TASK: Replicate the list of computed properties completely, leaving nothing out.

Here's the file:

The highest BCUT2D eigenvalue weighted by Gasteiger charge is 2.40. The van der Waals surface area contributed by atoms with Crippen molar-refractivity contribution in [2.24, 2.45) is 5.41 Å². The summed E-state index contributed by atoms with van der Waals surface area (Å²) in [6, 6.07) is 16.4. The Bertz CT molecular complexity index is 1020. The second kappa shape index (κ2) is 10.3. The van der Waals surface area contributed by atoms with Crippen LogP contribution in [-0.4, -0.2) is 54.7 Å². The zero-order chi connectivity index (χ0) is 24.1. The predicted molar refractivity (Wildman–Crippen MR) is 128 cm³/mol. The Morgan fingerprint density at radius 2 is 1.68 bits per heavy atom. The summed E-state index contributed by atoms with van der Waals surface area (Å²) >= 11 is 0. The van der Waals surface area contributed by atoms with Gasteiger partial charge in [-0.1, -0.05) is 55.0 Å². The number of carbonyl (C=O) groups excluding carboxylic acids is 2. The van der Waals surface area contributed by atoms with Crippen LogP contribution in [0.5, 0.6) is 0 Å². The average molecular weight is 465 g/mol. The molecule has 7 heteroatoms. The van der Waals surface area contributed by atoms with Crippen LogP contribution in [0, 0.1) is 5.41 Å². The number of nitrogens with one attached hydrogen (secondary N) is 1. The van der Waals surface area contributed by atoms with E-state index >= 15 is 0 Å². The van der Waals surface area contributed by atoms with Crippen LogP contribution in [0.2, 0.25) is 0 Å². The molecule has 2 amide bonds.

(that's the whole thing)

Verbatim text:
The highest BCUT2D eigenvalue weighted by Gasteiger charge is 2.40. The van der Waals surface area contributed by atoms with Crippen molar-refractivity contribution in [2.24, 2.45) is 5.41 Å². The summed E-state index contributed by atoms with van der Waals surface area (Å²) in [6, 6.07) is 16.4. The Bertz CT molecular complexity index is 1020. The second kappa shape index (κ2) is 10.3. The van der Waals surface area contributed by atoms with Crippen LogP contribution in [-0.4, -0.2) is 54.7 Å². The zero-order chi connectivity index (χ0) is 24.1. The predicted molar refractivity (Wildman–Crippen MR) is 128 cm³/mol. The Morgan fingerprint density at radius 2 is 1.68 bits per heavy atom. The summed E-state index contributed by atoms with van der Waals surface area (Å²) >= 11 is 0. The van der Waals surface area contributed by atoms with Gasteiger partial charge in [-0.1, -0.05) is 55.0 Å². The number of carbonyl (C=O) groups excluding carboxylic acids is 2. The van der Waals surface area contributed by atoms with Crippen LogP contribution in [0.5, 0.6) is 0 Å². The average molecular weight is 465 g/mol. The molecule has 7 heteroatoms. The van der Waals surface area contributed by atoms with Crippen LogP contribution in [0, 0.1) is 5.41 Å². The number of nitrogens with one attached hydrogen (secondary N) is 1. The van der Waals surface area contributed by atoms with E-state index >= 15 is 0 Å². The van der Waals surface area contributed by atoms with Crippen LogP contribution in [0.2, 0.25) is 0 Å². The molecule has 2 amide bonds.